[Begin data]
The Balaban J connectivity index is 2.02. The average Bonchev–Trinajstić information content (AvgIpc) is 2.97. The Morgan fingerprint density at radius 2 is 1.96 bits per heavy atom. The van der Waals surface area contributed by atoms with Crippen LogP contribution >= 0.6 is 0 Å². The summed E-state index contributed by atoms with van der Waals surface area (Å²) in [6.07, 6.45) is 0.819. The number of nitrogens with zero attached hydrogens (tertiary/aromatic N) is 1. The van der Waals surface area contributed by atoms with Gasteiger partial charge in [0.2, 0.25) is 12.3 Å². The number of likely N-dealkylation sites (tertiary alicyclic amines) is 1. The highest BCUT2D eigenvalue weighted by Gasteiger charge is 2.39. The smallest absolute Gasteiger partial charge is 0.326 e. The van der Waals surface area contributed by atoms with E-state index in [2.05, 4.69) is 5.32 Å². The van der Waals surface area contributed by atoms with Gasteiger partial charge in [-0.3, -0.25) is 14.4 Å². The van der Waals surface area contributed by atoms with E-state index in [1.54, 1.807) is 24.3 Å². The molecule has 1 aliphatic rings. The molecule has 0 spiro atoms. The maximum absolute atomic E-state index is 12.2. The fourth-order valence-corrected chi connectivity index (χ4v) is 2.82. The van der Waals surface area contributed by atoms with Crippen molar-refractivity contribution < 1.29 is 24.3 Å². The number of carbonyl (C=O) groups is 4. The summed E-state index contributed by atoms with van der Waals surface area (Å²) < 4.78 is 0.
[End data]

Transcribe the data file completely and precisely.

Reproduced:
The Balaban J connectivity index is 2.02. The average Bonchev–Trinajstić information content (AvgIpc) is 2.97. The Morgan fingerprint density at radius 2 is 1.96 bits per heavy atom. The van der Waals surface area contributed by atoms with Crippen LogP contribution >= 0.6 is 0 Å². The summed E-state index contributed by atoms with van der Waals surface area (Å²) in [6.07, 6.45) is 0.819. The number of nitrogens with zero attached hydrogens (tertiary/aromatic N) is 1. The van der Waals surface area contributed by atoms with Gasteiger partial charge in [0.2, 0.25) is 12.3 Å². The number of likely N-dealkylation sites (tertiary alicyclic amines) is 1. The highest BCUT2D eigenvalue weighted by Gasteiger charge is 2.39. The smallest absolute Gasteiger partial charge is 0.326 e. The van der Waals surface area contributed by atoms with E-state index in [2.05, 4.69) is 5.32 Å². The van der Waals surface area contributed by atoms with Gasteiger partial charge in [-0.3, -0.25) is 14.4 Å². The van der Waals surface area contributed by atoms with E-state index in [1.54, 1.807) is 24.3 Å². The molecule has 1 aliphatic rings. The molecule has 0 spiro atoms. The maximum absolute atomic E-state index is 12.2. The fourth-order valence-corrected chi connectivity index (χ4v) is 2.82. The van der Waals surface area contributed by atoms with Crippen molar-refractivity contribution < 1.29 is 24.3 Å². The number of carbonyl (C=O) groups is 4. The summed E-state index contributed by atoms with van der Waals surface area (Å²) < 4.78 is 0.